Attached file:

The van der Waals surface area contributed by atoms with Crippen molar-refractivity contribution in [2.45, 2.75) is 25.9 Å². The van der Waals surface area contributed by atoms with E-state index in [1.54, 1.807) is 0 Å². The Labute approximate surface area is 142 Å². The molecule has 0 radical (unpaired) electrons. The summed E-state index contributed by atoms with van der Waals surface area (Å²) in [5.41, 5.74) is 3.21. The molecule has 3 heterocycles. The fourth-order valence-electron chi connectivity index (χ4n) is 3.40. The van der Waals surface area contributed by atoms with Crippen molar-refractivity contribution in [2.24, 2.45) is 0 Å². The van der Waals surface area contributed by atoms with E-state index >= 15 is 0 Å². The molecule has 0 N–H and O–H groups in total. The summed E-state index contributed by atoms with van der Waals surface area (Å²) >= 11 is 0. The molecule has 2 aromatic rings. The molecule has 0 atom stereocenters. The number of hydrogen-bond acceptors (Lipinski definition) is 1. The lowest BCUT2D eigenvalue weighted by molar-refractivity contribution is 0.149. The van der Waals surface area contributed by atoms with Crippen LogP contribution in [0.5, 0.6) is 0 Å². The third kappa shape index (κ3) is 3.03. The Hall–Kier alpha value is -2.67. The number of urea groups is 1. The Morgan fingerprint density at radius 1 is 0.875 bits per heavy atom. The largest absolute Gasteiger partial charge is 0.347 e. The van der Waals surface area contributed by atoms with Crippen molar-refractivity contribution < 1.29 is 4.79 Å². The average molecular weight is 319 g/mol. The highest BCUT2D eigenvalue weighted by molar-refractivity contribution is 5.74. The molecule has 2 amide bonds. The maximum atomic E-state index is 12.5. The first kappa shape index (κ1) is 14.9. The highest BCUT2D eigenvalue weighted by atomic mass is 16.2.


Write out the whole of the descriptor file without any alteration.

The van der Waals surface area contributed by atoms with Crippen molar-refractivity contribution in [2.45, 2.75) is 25.9 Å². The van der Waals surface area contributed by atoms with E-state index in [1.54, 1.807) is 0 Å². The Labute approximate surface area is 142 Å². The molecule has 0 radical (unpaired) electrons. The summed E-state index contributed by atoms with van der Waals surface area (Å²) in [5.41, 5.74) is 3.21. The molecule has 3 heterocycles. The fourth-order valence-electron chi connectivity index (χ4n) is 3.40. The van der Waals surface area contributed by atoms with Crippen molar-refractivity contribution in [2.24, 2.45) is 0 Å². The van der Waals surface area contributed by atoms with E-state index >= 15 is 0 Å². The molecule has 0 N–H and O–H groups in total. The summed E-state index contributed by atoms with van der Waals surface area (Å²) >= 11 is 0. The molecule has 2 aromatic rings. The molecule has 0 atom stereocenters. The number of hydrogen-bond acceptors (Lipinski definition) is 1. The lowest BCUT2D eigenvalue weighted by molar-refractivity contribution is 0.149. The van der Waals surface area contributed by atoms with Crippen LogP contribution in [0.5, 0.6) is 0 Å². The third kappa shape index (κ3) is 3.03. The Hall–Kier alpha value is -2.67. The number of urea groups is 1. The Morgan fingerprint density at radius 1 is 0.875 bits per heavy atom. The largest absolute Gasteiger partial charge is 0.347 e. The van der Waals surface area contributed by atoms with Crippen molar-refractivity contribution < 1.29 is 4.79 Å². The average molecular weight is 319 g/mol. The highest BCUT2D eigenvalue weighted by molar-refractivity contribution is 5.74. The molecule has 2 amide bonds. The maximum atomic E-state index is 12.5. The first kappa shape index (κ1) is 14.9. The highest BCUT2D eigenvalue weighted by atomic mass is 16.2.